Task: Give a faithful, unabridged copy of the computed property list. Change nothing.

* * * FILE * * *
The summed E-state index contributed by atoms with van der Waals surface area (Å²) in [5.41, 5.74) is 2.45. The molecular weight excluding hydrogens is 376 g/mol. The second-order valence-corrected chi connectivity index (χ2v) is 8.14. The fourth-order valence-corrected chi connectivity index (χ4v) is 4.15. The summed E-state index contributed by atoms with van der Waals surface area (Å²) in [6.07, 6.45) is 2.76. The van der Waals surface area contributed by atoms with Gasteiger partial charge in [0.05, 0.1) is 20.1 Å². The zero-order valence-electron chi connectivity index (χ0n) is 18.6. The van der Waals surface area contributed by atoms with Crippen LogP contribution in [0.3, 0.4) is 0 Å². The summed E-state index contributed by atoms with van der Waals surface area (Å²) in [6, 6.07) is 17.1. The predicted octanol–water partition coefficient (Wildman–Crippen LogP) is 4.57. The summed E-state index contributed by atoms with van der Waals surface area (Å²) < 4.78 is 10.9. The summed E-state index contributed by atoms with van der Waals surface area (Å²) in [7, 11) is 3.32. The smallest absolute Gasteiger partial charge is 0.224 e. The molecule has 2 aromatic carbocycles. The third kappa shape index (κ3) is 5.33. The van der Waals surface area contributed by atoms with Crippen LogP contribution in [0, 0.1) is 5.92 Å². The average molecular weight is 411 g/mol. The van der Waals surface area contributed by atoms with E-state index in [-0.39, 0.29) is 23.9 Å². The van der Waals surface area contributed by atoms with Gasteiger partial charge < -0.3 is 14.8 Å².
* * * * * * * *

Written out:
The summed E-state index contributed by atoms with van der Waals surface area (Å²) in [5.41, 5.74) is 2.45. The molecular weight excluding hydrogens is 376 g/mol. The second-order valence-corrected chi connectivity index (χ2v) is 8.14. The fourth-order valence-corrected chi connectivity index (χ4v) is 4.15. The summed E-state index contributed by atoms with van der Waals surface area (Å²) in [6.07, 6.45) is 2.76. The van der Waals surface area contributed by atoms with Gasteiger partial charge in [0.05, 0.1) is 20.1 Å². The zero-order valence-electron chi connectivity index (χ0n) is 18.6. The van der Waals surface area contributed by atoms with Crippen LogP contribution in [0.3, 0.4) is 0 Å². The summed E-state index contributed by atoms with van der Waals surface area (Å²) in [6, 6.07) is 17.1. The predicted octanol–water partition coefficient (Wildman–Crippen LogP) is 4.57. The summed E-state index contributed by atoms with van der Waals surface area (Å²) < 4.78 is 10.9. The summed E-state index contributed by atoms with van der Waals surface area (Å²) in [7, 11) is 3.32. The smallest absolute Gasteiger partial charge is 0.224 e. The molecule has 2 aromatic carbocycles. The third kappa shape index (κ3) is 5.33. The van der Waals surface area contributed by atoms with Crippen LogP contribution in [0, 0.1) is 5.92 Å². The average molecular weight is 411 g/mol. The van der Waals surface area contributed by atoms with E-state index in [-0.39, 0.29) is 23.9 Å². The van der Waals surface area contributed by atoms with Gasteiger partial charge < -0.3 is 14.8 Å².